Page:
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Research

General research interests

  • Early Irish glossaries and early lexicographical traditions.
  • Education and scholarship in Late Antiquity and the early Middle Ages.
  • Language learning and teaching in the early medieval West (Irish, Latin, Greek, Hebrew).
  • The transmission of learning in glosses and glossaries.
  • The interaction of Latin and vernacular languages in the early medieval classroom.
  • Historical linguistics (especially Classical and Celtic languages).
  • Palaeography.
  • Textual criticism.
  • Digital humanities: new technologies for teaching and research.

Research projects

Early Irish glossaries

Irish glossaries are like encyclopaedic dictionaries, comprising lists of Irish headwords with notes and explanations of various kinds, mostly etymological. The best known are Sanas Cormaic (Cormac’s Glossary), O’Mulconry’s Glossary and Dúil Dromma Cetta (DDC) and these are generally regarded as having been compiled in the Old Irish period (c. 600–900) with some later additions. Sanas Cormaic is the longest, with about 1,300 entries, though O’Mulconry has 877 and DDC 646.

I became interested in Irish glossaries when researching some of the strange vocabulary in the work of Virgilius Maro Grammaticus, while working on a research masters in 2002. This turned into a PhD project, supervised by Dáibhí Ó Cróinín and submitted at NUI Galway in 2007, titled ‘Sacred language and Irish glossaries: Evidence for the study of Latin, Greek and Hebrew in early medieval Ireland’. (Bizarrely, the Exams Office at NUI Galway originally changed the first part to ‘Scared languages’.)

After the PhD thesis, I worked from 2007 to 2009 as a postdoc at the Department of Anglo-Saxon, Norse and Celtic in Cambridge on the Early Irish Glossaries Project (EIGP), established by Paul Russell, also in collaboration with Sharon Arbuthnot. The aim of the project was to produce a digital edition containing diplomatic texts for the manuscripts of all of the above glossaries, and some related minor ones, as well as new critical editions in print. I launched the digital edition in 2008 (building on an earlier collaboration with Paul Russell during my PhD work). The scale of the editing work was such, however, that the print editions are still in progress.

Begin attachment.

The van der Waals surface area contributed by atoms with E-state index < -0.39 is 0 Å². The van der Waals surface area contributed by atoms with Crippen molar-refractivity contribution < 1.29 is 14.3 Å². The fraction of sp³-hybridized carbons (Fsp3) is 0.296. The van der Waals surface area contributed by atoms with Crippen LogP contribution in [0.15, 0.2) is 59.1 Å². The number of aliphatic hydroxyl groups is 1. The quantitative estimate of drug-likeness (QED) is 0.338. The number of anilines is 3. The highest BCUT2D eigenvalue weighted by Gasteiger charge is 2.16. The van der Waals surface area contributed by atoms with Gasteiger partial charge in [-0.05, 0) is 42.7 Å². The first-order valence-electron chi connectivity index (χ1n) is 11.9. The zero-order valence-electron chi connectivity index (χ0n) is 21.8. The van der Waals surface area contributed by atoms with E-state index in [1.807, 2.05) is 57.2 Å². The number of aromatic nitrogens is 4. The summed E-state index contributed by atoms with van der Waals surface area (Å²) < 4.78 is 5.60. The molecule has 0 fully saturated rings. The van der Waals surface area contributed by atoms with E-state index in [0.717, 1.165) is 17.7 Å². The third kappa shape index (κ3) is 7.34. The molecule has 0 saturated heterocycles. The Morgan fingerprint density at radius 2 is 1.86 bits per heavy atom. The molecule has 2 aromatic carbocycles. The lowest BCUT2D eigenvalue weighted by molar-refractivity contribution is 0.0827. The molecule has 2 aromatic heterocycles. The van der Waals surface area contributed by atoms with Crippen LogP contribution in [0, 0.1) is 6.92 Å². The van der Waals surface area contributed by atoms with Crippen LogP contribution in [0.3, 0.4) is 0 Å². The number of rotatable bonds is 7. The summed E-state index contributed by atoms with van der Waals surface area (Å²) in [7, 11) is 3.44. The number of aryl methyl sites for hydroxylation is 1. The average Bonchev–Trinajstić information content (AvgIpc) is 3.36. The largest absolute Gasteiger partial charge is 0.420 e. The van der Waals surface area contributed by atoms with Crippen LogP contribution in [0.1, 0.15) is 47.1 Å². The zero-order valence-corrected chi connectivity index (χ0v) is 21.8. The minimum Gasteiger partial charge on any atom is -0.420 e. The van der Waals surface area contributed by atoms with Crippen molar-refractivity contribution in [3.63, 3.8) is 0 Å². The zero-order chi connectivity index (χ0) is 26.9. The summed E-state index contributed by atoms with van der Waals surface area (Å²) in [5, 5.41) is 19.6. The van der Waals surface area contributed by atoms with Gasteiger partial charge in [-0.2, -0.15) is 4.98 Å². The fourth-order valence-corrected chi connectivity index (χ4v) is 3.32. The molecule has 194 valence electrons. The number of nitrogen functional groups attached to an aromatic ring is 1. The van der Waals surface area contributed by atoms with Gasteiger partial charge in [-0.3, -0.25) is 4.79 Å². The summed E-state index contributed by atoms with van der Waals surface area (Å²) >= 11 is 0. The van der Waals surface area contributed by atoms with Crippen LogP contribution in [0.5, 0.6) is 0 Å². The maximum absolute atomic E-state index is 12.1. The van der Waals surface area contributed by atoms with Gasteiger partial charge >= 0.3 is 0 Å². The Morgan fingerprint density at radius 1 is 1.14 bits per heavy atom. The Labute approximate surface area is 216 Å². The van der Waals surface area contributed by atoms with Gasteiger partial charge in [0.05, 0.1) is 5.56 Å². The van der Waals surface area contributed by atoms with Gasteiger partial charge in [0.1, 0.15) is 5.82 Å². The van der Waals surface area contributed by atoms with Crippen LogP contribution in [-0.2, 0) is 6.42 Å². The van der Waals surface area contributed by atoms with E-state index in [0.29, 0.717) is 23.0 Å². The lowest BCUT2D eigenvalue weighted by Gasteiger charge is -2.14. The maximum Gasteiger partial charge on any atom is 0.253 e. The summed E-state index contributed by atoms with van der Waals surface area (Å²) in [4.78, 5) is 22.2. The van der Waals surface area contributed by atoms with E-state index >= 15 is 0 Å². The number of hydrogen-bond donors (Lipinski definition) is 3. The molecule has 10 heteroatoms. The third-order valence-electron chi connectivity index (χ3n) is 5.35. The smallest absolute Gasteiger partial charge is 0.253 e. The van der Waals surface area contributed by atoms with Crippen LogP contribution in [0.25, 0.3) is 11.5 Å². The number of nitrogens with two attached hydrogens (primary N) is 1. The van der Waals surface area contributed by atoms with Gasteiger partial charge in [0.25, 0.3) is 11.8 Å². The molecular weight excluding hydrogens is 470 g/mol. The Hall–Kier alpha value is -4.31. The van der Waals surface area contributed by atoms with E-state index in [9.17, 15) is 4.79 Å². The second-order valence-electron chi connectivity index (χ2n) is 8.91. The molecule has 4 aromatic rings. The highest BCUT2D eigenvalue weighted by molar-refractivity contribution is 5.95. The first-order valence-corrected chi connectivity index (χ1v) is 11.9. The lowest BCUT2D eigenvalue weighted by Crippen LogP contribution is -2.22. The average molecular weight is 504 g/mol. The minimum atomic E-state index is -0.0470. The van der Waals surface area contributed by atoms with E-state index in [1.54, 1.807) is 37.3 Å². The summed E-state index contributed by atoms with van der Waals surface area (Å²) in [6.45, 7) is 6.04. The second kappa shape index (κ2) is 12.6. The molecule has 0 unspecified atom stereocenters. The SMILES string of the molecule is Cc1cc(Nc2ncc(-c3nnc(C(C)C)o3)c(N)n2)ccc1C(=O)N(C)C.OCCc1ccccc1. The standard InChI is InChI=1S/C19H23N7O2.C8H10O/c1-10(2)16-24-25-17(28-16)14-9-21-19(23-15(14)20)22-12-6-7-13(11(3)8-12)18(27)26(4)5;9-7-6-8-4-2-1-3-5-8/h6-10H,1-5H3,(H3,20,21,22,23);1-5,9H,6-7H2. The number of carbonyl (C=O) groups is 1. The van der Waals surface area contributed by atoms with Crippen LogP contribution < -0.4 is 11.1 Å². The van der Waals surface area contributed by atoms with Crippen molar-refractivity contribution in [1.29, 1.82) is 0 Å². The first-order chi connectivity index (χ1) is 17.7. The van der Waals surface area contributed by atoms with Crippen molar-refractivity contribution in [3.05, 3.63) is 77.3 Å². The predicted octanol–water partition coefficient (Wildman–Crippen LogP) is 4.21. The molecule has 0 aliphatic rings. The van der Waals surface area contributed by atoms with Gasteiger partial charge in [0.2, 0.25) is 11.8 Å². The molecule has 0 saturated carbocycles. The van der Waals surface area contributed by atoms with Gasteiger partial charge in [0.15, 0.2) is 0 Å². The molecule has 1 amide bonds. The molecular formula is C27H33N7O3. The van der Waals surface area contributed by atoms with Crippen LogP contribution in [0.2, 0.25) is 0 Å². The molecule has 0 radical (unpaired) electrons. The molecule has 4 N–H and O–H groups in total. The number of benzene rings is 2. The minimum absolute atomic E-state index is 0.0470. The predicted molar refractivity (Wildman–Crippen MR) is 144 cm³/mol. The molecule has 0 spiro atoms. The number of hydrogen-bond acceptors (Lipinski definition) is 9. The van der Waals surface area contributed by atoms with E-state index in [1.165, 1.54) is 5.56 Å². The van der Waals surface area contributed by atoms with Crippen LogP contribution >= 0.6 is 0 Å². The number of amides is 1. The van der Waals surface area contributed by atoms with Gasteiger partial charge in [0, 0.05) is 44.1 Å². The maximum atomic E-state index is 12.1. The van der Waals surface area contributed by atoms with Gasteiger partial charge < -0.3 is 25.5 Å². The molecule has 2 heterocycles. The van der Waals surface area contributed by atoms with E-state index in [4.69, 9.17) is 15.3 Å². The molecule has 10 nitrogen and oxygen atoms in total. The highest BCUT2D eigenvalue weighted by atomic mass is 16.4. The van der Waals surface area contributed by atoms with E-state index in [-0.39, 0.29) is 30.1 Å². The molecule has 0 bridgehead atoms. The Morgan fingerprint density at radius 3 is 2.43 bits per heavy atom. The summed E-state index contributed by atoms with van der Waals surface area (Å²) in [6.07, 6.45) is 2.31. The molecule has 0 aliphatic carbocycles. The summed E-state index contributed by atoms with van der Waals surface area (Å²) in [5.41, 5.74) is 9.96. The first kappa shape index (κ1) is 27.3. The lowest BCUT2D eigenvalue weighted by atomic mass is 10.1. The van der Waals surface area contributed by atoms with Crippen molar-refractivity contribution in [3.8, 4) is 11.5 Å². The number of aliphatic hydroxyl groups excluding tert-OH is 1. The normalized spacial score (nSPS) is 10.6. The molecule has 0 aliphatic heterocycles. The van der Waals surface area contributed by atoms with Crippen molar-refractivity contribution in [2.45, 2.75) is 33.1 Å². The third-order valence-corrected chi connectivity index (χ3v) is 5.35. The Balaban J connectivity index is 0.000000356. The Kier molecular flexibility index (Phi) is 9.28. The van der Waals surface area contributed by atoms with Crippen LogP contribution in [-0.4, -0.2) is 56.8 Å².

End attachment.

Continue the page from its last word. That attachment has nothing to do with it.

After a hiatus from 2009 to 2011 (see below), I resumed my editing work in 2011, on a project to complete the edition of both O’Mulconry’s Glossary and a smaller text titled Irsan.

St Gall Priscian glosses

From 2009 to 2011 I worked as an IRCHSS Postdoctoral Fellow on the St Gall Priscian glosses. These are notes (c. 9,400!) written in Old Irish and Latin between the lines and in the margins of a ninth-century Irish manuscript, contain the vast treatise on the Latin language written by the sixth-century grammarian Priscian. The glosses have been highly valued for being among the oldest writing in the Irish language. My research focused on their broader contexts, however: what they tell us about how Latin was studied, the interaction between Irish and Latin in the early medieval classroom, what books were available to the glossators and how scholarly activity in Ireland (represented by this manuscript) related to that taking place in Britain and on the Continent around the same time.

Part of the project involved creating a new digital edition, publishing a full transcription of all of the glosses for the first time. (The text was generously supplied by Rijcklof Hofman, who published the first part in print in 1996.)

I am also working on a short monograph exploring the broader contexts mentioned above, which I hope to complete next year, when my work on O’Mulconry/Irsan is finished.